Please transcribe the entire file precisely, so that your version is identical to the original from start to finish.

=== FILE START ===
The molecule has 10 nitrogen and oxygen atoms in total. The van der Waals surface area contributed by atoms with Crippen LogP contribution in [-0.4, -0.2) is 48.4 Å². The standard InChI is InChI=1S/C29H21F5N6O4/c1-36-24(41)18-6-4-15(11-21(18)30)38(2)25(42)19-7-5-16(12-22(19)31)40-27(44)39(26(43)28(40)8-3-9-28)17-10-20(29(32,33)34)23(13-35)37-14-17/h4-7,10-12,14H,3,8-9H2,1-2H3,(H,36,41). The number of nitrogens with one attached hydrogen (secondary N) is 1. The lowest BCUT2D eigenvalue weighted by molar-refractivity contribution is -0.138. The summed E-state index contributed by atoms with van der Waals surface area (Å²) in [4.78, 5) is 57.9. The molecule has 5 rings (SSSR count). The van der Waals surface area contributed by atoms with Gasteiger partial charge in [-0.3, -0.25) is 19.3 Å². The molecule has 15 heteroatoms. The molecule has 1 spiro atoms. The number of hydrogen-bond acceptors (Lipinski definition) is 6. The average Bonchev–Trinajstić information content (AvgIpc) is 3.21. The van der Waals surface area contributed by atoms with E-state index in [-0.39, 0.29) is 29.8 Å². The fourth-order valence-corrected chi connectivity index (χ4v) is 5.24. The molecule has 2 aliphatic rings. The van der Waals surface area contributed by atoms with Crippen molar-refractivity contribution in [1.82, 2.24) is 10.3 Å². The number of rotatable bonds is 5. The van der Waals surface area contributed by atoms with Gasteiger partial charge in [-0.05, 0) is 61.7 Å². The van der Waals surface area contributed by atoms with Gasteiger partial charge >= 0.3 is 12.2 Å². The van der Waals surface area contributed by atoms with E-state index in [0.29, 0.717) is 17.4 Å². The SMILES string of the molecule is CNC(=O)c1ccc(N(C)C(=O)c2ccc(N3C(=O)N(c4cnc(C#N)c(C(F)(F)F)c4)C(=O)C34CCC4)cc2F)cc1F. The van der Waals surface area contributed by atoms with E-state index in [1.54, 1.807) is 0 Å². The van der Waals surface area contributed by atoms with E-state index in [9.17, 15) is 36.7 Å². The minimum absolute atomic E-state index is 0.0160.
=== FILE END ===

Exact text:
The molecule has 10 nitrogen and oxygen atoms in total. The van der Waals surface area contributed by atoms with Crippen LogP contribution in [-0.4, -0.2) is 48.4 Å². The standard InChI is InChI=1S/C29H21F5N6O4/c1-36-24(41)18-6-4-15(11-21(18)30)38(2)25(42)19-7-5-16(12-22(19)31)40-27(44)39(26(43)28(40)8-3-9-28)17-10-20(29(32,33)34)23(13-35)37-14-17/h4-7,10-12,14H,3,8-9H2,1-2H3,(H,36,41). The number of nitrogens with one attached hydrogen (secondary N) is 1. The lowest BCUT2D eigenvalue weighted by molar-refractivity contribution is -0.138. The summed E-state index contributed by atoms with van der Waals surface area (Å²) in [4.78, 5) is 57.9. The molecule has 5 rings (SSSR count). The van der Waals surface area contributed by atoms with Gasteiger partial charge in [-0.3, -0.25) is 19.3 Å². The molecule has 15 heteroatoms. The molecule has 1 spiro atoms. The number of hydrogen-bond acceptors (Lipinski definition) is 6. The average Bonchev–Trinajstić information content (AvgIpc) is 3.21. The van der Waals surface area contributed by atoms with E-state index in [-0.39, 0.29) is 29.8 Å². The fourth-order valence-corrected chi connectivity index (χ4v) is 5.24. The molecule has 2 aliphatic rings. The van der Waals surface area contributed by atoms with Crippen molar-refractivity contribution in [1.82, 2.24) is 10.3 Å². The number of rotatable bonds is 5. The van der Waals surface area contributed by atoms with Gasteiger partial charge in [-0.05, 0) is 61.7 Å². The van der Waals surface area contributed by atoms with Gasteiger partial charge >= 0.3 is 12.2 Å². The van der Waals surface area contributed by atoms with E-state index in [0.29, 0.717) is 17.4 Å². The SMILES string of the molecule is CNC(=O)c1ccc(N(C)C(=O)c2ccc(N3C(=O)N(c4cnc(C#N)c(C(F)(F)F)c4)C(=O)C34CCC4)cc2F)cc1F. The van der Waals surface area contributed by atoms with E-state index in [1.54, 1.807) is 0 Å². The van der Waals surface area contributed by atoms with E-state index in [9.17, 15) is 36.7 Å². The minimum absolute atomic E-state index is 0.0160.